It is essential to consider scalability to ensure optimal performance and accommodate future growth of replicated workloads. The scalability of the DRaaS Connector allows you to handle increased workloads and maintain efficient replication processes.

Here are some post-deployment considerations for scaling your DRaaS Connector:

Evaluate Workload Growth

Regularly assess your workload requirements and anticipate potential growth. Determine if the existing DRaaS Connector can handle the increased workload or if additional resources are needed.

Resource Monitoring

Monitor the resource utilization of the DRaaS Connector, including CPU, memory, and disk usage. This will help identify any resource constraints.


Deploy additional instances of the DRaaS Connector to distribute the workload and improve performance. This can involve deploying multiple DRaaS Connectors in parallel to handle the replication of different sets of virtual machines or protection groups.

Use vSphere Anti-Affinity rules to keep DRaaS Connectors separate across physical hosts.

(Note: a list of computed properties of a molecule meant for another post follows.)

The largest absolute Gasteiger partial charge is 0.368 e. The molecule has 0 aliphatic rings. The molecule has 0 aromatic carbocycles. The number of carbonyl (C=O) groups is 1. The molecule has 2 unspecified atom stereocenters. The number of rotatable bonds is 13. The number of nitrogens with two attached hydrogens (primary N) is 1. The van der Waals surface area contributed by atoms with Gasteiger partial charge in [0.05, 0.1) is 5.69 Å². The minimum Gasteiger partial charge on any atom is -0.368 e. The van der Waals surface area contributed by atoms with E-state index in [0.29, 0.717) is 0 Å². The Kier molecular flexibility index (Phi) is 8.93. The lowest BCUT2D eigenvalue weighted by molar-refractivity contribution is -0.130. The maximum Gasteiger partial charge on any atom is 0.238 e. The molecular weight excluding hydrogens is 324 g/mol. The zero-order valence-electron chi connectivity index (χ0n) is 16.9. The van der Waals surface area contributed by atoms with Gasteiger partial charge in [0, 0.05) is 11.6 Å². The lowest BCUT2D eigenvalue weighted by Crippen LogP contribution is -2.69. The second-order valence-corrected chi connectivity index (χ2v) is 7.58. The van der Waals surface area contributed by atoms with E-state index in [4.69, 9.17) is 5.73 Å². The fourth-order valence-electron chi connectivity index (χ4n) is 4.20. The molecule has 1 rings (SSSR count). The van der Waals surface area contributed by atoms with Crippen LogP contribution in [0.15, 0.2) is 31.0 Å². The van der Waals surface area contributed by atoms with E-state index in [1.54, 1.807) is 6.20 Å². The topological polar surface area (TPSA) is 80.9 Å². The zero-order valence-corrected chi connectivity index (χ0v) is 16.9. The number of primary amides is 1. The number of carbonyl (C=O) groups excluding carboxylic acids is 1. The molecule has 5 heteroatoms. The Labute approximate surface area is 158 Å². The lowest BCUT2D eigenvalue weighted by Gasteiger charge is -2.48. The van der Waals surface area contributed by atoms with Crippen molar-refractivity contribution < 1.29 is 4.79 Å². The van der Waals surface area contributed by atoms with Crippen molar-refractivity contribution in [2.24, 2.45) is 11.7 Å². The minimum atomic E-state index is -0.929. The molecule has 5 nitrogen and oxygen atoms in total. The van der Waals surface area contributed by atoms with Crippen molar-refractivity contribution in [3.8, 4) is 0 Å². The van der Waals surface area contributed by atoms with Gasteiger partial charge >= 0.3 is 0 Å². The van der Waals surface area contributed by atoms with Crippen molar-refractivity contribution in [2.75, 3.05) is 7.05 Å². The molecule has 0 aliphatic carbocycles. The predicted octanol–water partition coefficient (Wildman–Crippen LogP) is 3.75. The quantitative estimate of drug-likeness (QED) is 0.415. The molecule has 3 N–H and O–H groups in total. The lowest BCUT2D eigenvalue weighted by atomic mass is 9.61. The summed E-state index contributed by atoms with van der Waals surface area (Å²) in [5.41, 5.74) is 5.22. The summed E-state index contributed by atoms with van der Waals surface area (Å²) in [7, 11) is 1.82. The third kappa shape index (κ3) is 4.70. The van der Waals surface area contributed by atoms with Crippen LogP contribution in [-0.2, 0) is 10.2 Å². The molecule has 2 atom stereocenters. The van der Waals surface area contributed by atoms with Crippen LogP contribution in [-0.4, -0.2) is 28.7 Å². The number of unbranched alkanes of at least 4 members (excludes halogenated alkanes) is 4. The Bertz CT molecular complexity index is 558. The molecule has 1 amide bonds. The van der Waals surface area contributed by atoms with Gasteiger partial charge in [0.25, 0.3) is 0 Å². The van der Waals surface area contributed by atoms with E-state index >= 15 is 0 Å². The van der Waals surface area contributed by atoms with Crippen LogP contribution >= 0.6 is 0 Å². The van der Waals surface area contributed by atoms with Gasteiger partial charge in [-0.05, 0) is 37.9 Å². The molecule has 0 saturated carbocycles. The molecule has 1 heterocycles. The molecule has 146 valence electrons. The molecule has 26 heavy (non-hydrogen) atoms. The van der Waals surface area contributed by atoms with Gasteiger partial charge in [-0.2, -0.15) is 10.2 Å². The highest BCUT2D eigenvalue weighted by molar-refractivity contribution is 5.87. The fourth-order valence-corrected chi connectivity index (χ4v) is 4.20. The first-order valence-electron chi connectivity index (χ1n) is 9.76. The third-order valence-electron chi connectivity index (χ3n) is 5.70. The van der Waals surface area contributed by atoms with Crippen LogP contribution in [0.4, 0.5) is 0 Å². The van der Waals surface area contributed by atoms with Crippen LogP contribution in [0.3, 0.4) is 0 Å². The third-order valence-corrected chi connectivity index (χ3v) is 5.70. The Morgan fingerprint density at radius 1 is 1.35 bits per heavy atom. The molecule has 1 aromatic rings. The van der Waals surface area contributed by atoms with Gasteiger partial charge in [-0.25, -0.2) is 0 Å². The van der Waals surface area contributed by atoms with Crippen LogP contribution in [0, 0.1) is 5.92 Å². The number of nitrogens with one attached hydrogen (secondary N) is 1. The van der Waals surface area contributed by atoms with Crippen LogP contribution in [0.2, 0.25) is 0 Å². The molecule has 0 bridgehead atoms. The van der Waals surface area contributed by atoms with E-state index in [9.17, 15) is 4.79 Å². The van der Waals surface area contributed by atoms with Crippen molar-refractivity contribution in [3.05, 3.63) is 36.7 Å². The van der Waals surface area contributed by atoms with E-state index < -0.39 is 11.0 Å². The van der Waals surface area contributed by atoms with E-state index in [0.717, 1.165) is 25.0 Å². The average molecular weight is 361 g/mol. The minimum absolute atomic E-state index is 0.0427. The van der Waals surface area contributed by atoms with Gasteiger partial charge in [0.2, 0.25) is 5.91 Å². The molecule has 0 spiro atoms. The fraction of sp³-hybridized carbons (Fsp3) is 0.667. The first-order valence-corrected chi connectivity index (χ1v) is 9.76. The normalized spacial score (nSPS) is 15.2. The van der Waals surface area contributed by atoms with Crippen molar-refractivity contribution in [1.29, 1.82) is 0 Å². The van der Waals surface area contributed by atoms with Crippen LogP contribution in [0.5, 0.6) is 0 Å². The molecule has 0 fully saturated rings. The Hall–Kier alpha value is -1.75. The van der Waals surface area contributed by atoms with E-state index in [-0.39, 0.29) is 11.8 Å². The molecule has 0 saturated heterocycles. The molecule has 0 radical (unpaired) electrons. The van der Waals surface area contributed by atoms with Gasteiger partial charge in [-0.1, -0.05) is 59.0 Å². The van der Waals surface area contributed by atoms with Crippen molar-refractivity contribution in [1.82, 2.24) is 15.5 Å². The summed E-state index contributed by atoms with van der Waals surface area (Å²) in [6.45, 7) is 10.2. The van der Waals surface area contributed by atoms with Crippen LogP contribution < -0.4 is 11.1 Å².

Network Bandwidth

Ensure that the network bandwidth between the protected site and the recovery site is sufficient to handle the increased workload. Evaluate the available bandwidth and consider upgrading your network infrastructure if needed.

Continuous Monitoring

Implement a robust monitoring solution to track the performance and health of the DRaaS Connector. Monitor key metrics such as replication status, latency, and throughput to ensure smooth operations and address any issues promptly.


VMware Cloud Disaster Recovery is a SaaS (Software-as-a-Service) solution provided by VMware. As a SaaS solution, lifecycle management is handled by VMware, removing the burden on organizations to manage and maintaining the underlying infrastructure. As part of the upgrade process, the DRaaS connector is also automatically upgraded, ensuring that organizations benefit from the latest features, performance improvements, and bug fixes. Details can be found in the Upgrade process documentation.

Hardening/ Security